September 30, 1911 Cromwell Dixon became the first person to fly across the mountainous Continental Divide. The 19-year-old Dixon, who received his air pilot license only the previous month, had well-established credentials when it came to transportation pursuits. As a boy, for example, he constructed a rollercoaster for the kids in his neighborhood. Dixon was... Continue Reading →

September 27, 1938 The steam-powered ocean liner RMS Queen Elizabeth, constructed by the shipbuilding firm John Brown & Company for Cunard-White Star Line (renamed Cunard Line in 1949), was launched at a shipyard in Clydebank, Scotland. This ocean liner was named for the wife of England’s King George VI and queen consort of the United Kingdom... Continue Reading →

Horacio Rivero, Jr., who was born in 1910 in the city of Ponce on the southern coast of Puerto Rico, earned renown as one of the U.S. Navy’s highest-ranking Hispanic American pioneers. In 1927, he received an appointment to attend the U.S. Naval Academy (USNA). Rivero graduated from the USNA in 1931, standing third in... Continue Reading →

September 25, 1982 The Edna Sayers Bridge, consisting of both a cycleway and pedestrian bridge, made its debut in the Central Coast region of the Australian state of New South Wales (NSW). This structure spans across Saltwater Creek in the suburb of Long Jetty, and it was named in honor of a widely acclaimed cyclist.... Continue Reading →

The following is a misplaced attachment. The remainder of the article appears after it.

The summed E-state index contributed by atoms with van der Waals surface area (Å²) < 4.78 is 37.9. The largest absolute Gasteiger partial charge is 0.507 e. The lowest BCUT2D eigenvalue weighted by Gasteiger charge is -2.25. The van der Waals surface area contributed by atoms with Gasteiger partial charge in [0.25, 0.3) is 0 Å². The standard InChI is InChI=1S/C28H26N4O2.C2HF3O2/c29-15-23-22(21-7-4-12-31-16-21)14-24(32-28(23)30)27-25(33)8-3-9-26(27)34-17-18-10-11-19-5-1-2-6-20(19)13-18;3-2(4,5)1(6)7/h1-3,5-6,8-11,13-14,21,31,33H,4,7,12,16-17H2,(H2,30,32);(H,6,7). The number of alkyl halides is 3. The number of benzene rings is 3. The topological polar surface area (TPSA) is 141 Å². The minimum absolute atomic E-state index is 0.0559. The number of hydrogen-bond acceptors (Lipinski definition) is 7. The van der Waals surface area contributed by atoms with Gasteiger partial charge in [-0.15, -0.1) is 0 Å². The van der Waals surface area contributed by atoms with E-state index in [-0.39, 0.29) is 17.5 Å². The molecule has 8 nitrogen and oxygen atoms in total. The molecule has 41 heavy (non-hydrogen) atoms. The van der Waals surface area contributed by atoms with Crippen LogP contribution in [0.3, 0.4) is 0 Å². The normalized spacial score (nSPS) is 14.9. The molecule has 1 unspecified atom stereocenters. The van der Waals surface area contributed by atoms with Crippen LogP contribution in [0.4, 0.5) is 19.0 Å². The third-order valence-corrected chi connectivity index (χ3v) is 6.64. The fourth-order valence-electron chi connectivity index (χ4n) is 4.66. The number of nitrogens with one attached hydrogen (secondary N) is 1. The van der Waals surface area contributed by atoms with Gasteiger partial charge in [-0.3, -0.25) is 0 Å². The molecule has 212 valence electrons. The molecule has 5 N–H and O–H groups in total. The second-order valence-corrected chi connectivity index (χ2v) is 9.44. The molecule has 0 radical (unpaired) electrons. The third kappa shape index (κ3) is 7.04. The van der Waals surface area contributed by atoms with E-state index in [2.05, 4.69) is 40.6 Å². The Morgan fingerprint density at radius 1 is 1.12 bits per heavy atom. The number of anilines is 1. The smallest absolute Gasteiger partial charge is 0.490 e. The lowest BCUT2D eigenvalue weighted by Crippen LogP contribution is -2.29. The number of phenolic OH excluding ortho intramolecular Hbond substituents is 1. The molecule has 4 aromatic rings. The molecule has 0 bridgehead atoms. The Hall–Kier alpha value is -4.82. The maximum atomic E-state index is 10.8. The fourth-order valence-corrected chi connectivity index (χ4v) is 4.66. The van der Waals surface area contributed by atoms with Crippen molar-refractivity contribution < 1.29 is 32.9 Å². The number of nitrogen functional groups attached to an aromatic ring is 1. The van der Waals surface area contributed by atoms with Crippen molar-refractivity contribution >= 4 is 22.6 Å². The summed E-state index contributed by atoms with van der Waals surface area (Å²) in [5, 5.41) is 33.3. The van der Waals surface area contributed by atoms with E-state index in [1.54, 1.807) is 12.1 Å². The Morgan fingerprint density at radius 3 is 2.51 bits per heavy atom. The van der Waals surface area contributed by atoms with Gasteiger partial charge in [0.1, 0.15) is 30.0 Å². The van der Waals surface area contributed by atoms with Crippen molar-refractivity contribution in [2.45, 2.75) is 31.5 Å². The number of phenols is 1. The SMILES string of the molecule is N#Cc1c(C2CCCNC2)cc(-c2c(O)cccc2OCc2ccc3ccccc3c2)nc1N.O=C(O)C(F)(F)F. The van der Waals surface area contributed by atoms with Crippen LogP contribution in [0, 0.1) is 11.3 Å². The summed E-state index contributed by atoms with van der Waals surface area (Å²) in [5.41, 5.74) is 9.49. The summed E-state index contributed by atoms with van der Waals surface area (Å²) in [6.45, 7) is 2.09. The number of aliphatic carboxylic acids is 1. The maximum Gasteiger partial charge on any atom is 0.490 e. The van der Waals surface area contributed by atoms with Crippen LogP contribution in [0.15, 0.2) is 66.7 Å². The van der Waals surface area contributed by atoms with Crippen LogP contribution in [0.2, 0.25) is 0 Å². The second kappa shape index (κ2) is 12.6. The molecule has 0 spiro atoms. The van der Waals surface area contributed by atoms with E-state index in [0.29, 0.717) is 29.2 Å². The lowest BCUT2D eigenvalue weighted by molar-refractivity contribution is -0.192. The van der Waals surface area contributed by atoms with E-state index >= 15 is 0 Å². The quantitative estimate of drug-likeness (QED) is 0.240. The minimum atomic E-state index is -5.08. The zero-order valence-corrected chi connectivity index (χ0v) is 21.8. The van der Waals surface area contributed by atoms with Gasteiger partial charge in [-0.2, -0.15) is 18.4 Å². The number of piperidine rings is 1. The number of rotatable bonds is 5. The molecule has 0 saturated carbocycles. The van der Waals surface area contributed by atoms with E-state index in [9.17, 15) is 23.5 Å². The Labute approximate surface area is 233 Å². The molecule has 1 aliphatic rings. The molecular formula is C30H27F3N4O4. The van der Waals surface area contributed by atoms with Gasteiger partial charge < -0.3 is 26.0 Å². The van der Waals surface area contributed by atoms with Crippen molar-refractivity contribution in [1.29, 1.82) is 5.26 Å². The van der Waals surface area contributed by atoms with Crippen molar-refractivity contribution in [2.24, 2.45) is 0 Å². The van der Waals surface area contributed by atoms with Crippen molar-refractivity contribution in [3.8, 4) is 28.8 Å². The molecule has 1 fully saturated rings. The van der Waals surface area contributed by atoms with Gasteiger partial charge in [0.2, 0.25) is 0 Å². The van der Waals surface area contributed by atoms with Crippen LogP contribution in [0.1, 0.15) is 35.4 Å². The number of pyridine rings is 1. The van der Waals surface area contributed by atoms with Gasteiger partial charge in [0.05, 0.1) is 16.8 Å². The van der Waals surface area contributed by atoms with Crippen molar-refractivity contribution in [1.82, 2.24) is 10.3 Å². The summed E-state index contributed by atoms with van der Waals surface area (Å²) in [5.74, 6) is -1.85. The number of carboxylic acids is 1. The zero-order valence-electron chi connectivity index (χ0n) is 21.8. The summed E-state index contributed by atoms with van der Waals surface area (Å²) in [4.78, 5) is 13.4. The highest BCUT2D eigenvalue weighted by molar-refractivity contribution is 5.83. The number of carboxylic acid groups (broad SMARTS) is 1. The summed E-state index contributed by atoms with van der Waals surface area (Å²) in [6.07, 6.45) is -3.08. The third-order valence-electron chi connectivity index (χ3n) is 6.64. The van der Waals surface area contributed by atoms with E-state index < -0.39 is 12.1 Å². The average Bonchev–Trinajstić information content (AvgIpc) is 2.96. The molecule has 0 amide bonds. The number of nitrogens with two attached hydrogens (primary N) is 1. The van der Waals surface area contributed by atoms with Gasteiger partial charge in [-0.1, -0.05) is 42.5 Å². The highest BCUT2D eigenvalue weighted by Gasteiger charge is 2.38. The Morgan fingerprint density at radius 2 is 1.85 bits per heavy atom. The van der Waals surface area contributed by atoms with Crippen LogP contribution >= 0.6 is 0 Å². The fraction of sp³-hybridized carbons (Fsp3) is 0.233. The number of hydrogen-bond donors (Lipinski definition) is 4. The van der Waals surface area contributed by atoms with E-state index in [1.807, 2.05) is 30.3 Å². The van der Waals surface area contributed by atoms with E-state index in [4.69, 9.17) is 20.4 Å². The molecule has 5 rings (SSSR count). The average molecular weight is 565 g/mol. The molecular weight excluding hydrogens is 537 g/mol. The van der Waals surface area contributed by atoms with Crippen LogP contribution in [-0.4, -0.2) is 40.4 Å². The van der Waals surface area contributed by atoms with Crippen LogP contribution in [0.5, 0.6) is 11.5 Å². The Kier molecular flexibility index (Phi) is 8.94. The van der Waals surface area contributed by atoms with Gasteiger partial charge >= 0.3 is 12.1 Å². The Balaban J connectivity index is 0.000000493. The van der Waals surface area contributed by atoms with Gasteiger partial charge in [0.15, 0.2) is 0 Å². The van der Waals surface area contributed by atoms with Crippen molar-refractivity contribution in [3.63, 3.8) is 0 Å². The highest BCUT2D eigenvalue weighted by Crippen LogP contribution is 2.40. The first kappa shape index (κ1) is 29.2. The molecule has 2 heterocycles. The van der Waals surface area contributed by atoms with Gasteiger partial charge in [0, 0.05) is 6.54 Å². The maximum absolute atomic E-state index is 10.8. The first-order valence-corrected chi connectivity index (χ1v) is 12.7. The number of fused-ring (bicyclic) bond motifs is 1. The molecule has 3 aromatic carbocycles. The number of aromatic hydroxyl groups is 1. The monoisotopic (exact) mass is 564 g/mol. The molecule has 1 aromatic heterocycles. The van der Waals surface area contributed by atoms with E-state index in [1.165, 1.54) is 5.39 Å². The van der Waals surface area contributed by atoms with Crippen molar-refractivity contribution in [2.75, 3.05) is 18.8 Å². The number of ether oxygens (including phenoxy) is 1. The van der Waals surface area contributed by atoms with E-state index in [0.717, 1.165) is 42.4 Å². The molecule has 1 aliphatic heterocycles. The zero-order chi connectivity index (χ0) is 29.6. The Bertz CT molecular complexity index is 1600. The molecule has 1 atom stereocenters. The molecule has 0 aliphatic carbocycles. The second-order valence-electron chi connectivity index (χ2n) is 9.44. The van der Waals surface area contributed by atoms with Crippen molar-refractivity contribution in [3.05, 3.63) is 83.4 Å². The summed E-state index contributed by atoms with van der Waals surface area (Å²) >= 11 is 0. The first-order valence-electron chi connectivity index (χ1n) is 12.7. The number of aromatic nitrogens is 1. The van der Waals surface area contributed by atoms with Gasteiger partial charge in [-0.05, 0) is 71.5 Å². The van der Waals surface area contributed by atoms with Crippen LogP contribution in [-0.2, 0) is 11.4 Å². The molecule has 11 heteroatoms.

John J. Herrera, an attorney who fought long and hard for the civil rights of Mexican Americans, was born in Cravens, Louisiana, in 1910 to Antonia Jiménez and Juan José Herrera. While best known for helping to win one landmark case that declared school segregation of Hispanics illegal and an equally ground-breaking case which ruled the... Continue Reading →

September 23, 1913 French aviator Roland Garros established two new airborne records when he successfully undertook the longest overseas plane trip up to that point in time and also became the first person to fly across the Mediterranean Sea. The 24-year-old pilot, flying on his own in a two-seat Morane-Saulnier G monoplane, departed the Fréjus... Continue Reading →

September 20, 1910 The ocean liner SS France, which sailed for the French shipping company Compagnie Generale Transatlantique (CGT), was launched into the River Loire at Saint-Nazaire, France. Approximately 2,000 people were on hand to witness the ship’s grand debut. The France, measuring 712 feet (217 meters) in length, became one of the fastest and... Continue Reading →

José M. Cabanillas, whose longtime U.S. Navy career included service in two wars, was born in 1901 in the city of Mayagüez in western Puerto Rico. In 1920, he received an appointment to attend the U.S. Naval Academy. After graduating in 1924, Cabanillas was commissioned an ensign in the Navy. Over the next several years,... Continue Reading →

September 18, 1899 The Gyeongin Line, the first railway built on the Korean peninsula, was opened after two-and-a-half years of construction. The initial segment of the line, covering approximately 21 miles (33.8 kilometers) in what is now the northwestern region of South Korea, linked the capital city of Seoul with the port city of Jemulpo (present-day... Continue Reading →

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